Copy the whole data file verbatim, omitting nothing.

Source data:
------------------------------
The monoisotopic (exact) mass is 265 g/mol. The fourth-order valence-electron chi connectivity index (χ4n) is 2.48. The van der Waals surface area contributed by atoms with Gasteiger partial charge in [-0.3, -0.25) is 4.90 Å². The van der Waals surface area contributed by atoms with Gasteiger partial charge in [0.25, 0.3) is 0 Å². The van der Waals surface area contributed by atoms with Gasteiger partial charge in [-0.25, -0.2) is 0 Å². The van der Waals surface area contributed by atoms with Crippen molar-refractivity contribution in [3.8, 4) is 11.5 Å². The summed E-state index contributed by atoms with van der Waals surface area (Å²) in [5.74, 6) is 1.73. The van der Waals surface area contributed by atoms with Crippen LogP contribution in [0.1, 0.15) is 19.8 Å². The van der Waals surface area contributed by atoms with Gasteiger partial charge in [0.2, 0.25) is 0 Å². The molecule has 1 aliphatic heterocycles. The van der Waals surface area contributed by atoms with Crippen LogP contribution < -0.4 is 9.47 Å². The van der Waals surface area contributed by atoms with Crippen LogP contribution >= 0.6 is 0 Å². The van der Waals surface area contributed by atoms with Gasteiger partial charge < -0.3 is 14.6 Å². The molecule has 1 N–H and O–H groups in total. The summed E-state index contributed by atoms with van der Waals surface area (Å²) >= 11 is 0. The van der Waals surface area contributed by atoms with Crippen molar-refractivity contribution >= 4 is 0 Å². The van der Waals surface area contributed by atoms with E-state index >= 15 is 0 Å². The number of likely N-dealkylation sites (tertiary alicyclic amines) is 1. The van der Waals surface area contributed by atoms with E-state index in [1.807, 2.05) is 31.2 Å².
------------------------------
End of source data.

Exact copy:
The monoisotopic (exact) mass is 265 g/mol. The fourth-order valence-electron chi connectivity index (χ4n) is 2.48. The van der Waals surface area contributed by atoms with Gasteiger partial charge in [-0.3, -0.25) is 4.90 Å². The van der Waals surface area contributed by atoms with Gasteiger partial charge in [0.25, 0.3) is 0 Å². The van der Waals surface area contributed by atoms with Gasteiger partial charge in [-0.25, -0.2) is 0 Å². The van der Waals surface area contributed by atoms with Crippen molar-refractivity contribution in [3.8, 4) is 11.5 Å². The summed E-state index contributed by atoms with van der Waals surface area (Å²) in [5.74, 6) is 1.73. The van der Waals surface area contributed by atoms with Crippen LogP contribution in [0.1, 0.15) is 19.8 Å². The van der Waals surface area contributed by atoms with Gasteiger partial charge in [0.2, 0.25) is 0 Å². The molecule has 1 aliphatic heterocycles. The van der Waals surface area contributed by atoms with Crippen LogP contribution < -0.4 is 9.47 Å². The van der Waals surface area contributed by atoms with Crippen LogP contribution >= 0.6 is 0 Å². The van der Waals surface area contributed by atoms with Gasteiger partial charge < -0.3 is 14.6 Å². The molecule has 1 N–H and O–H groups in total. The summed E-state index contributed by atoms with van der Waals surface area (Å²) >= 11 is 0. The van der Waals surface area contributed by atoms with Crippen molar-refractivity contribution >= 4 is 0 Å². The van der Waals surface area contributed by atoms with E-state index >= 15 is 0 Å². The number of likely N-dealkylation sites (tertiary alicyclic amines) is 1. The van der Waals surface area contributed by atoms with E-state index in [1.807, 2.05) is 31.2 Å².